The seven-member citizens' committee was an important step back toward sanity and away from illusion. For the first time, there was true civic clout involved in the Los Angeles Olympic effort, for Bradley had selected powerful people from business and labor, both Republicans and Democrats. Moreover, it is far more perilous for an ambitious politician to attack the motives and plans of people such as these than it is to assault fellow politicians down in the trenches. As if by magic, a relative hush fell over city hall.
One member of the committee, David Wolper, defined the new conditions this way: "The city is out of it now. We'll negotiate a deal with the IOC and we'll come back and just ask the blessing of the city. That's all we need, a kind of ceremonial support. There'll be no question of a tax deficit. This is an independent committee. We don't need anyone's financial help. The day we incorporate ourselves, we could have a $200 million line of credit. This thing should never have gotten to be a political issue, but no one has really been deeply involved except the politicians—until now. I am convinced that the IOC has wanted to get this thing settled and that it wants the games in L.A. We're going to do that. It's just a matter of mechanics."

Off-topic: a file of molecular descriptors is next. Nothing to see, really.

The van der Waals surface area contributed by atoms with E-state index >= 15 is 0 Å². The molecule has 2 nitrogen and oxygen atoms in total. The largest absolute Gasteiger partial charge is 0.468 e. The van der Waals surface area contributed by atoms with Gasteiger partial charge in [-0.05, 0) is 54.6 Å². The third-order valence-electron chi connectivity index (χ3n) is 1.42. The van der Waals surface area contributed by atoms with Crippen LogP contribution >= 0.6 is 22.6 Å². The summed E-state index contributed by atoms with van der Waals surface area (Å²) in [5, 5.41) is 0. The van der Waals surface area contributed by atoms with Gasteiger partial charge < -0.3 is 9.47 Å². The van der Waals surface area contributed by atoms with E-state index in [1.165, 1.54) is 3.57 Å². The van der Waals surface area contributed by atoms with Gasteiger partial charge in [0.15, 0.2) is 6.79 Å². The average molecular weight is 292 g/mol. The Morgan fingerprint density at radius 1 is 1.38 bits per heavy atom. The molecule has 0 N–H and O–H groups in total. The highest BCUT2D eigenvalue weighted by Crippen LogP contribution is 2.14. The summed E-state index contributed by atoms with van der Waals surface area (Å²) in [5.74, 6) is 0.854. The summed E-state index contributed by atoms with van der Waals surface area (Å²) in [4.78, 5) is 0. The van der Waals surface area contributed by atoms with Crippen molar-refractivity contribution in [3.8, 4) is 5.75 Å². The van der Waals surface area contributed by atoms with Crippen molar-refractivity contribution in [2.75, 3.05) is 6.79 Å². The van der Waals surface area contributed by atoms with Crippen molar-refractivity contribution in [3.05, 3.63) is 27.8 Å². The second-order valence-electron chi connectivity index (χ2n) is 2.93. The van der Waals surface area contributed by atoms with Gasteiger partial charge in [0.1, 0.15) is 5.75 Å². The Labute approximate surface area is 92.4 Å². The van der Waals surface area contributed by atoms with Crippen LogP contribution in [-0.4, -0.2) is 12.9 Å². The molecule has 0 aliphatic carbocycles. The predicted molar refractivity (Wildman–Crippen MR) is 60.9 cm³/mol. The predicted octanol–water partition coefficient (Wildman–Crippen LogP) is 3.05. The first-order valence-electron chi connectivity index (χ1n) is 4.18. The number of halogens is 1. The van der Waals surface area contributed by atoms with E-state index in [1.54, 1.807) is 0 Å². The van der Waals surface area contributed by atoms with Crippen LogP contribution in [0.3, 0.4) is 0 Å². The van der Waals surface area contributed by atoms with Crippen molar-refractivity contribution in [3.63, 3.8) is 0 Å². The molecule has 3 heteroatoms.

Well, of course, it is probably more than that. Early last week Monique Berlioux, the director of the IOC, proclaimed stiffly from headquarters in Lausanne, "We simply cannot take responsibility for a city we do not control. So far as we are concerned, there is nothing left to negotiate."
But there is always a little something left to negotiate. Later in the week the citizens' committee named by Bradley filed papers with the California secretary of state's office, incorporating itself (with the USOC's legal imprimatur) as the Los Angeles Olympic Organizing Committee. This gave the group the legal power to negotiate as a formal body with the IOC. It neatly removed the city government and its cacophonous crowd of opportunists from the whole affair. It opened the way for the IOC to save face without having to accommodate its rules to the city's political imperatives. What remained was for the IOC to agree that the committee of private citizens could be the responsible signer of the contract. To that end, Argue, Wolper and a couple of other blue-ribbon types flew to Montreal to meet with Monique Berlioux and other IOC representatives.
As they settled into the plush Queen Elizabeth Hotel there, suddenly the situation took on an optimistic glow again. Suddenly it seemed that, at last, logic might prevail, that the Olympics of '84 might actually be held in a place where they obviously belong.